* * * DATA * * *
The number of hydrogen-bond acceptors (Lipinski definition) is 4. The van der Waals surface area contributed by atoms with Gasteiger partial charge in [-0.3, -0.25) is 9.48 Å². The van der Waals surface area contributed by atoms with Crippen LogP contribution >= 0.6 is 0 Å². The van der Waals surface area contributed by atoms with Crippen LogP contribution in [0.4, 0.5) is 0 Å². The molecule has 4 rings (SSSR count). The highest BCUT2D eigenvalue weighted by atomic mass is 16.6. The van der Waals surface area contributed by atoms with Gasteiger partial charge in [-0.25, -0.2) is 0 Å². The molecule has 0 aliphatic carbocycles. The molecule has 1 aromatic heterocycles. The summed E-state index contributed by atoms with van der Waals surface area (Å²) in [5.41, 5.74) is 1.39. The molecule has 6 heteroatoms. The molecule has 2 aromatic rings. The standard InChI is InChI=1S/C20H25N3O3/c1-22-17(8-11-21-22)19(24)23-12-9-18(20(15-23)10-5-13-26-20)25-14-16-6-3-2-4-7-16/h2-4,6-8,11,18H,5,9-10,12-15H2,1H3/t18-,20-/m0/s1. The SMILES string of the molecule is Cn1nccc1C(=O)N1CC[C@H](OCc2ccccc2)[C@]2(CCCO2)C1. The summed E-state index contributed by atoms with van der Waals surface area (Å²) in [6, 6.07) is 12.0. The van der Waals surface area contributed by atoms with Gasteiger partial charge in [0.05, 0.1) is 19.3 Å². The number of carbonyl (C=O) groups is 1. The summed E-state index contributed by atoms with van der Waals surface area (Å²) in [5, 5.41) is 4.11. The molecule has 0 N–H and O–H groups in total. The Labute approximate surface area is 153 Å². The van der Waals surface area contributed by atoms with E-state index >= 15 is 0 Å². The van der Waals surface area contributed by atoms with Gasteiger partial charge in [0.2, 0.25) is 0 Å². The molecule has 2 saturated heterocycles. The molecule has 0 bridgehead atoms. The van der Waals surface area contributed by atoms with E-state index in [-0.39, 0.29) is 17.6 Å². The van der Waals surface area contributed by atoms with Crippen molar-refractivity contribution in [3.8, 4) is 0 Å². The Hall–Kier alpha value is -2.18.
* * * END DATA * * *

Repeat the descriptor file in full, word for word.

The number of hydrogen-bond acceptors (Lipinski definition) is 4. The van der Waals surface area contributed by atoms with Gasteiger partial charge in [-0.3, -0.25) is 9.48 Å². The van der Waals surface area contributed by atoms with Crippen LogP contribution >= 0.6 is 0 Å². The van der Waals surface area contributed by atoms with Crippen LogP contribution in [0.4, 0.5) is 0 Å². The molecule has 4 rings (SSSR count). The highest BCUT2D eigenvalue weighted by atomic mass is 16.6. The van der Waals surface area contributed by atoms with Gasteiger partial charge in [-0.25, -0.2) is 0 Å². The molecule has 0 aliphatic carbocycles. The molecule has 1 aromatic heterocycles. The summed E-state index contributed by atoms with van der Waals surface area (Å²) in [5.41, 5.74) is 1.39. The molecule has 6 heteroatoms. The molecule has 2 aromatic rings. The standard InChI is InChI=1S/C20H25N3O3/c1-22-17(8-11-21-22)19(24)23-12-9-18(20(15-23)10-5-13-26-20)25-14-16-6-3-2-4-7-16/h2-4,6-8,11,18H,5,9-10,12-15H2,1H3/t18-,20-/m0/s1. The SMILES string of the molecule is Cn1nccc1C(=O)N1CC[C@H](OCc2ccccc2)[C@]2(CCCO2)C1. The summed E-state index contributed by atoms with van der Waals surface area (Å²) in [6, 6.07) is 12.0. The van der Waals surface area contributed by atoms with Gasteiger partial charge in [0.05, 0.1) is 19.3 Å². The number of carbonyl (C=O) groups is 1. The summed E-state index contributed by atoms with van der Waals surface area (Å²) in [5, 5.41) is 4.11. The molecule has 0 N–H and O–H groups in total. The Labute approximate surface area is 153 Å². The van der Waals surface area contributed by atoms with E-state index >= 15 is 0 Å². The van der Waals surface area contributed by atoms with Gasteiger partial charge in [0.2, 0.25) is 0 Å². The molecule has 2 saturated heterocycles. The molecule has 0 bridgehead atoms. The van der Waals surface area contributed by atoms with E-state index in [-0.39, 0.29) is 17.6 Å². The van der Waals surface area contributed by atoms with Crippen molar-refractivity contribution in [3.8, 4) is 0 Å². The Hall–Kier alpha value is -2.18.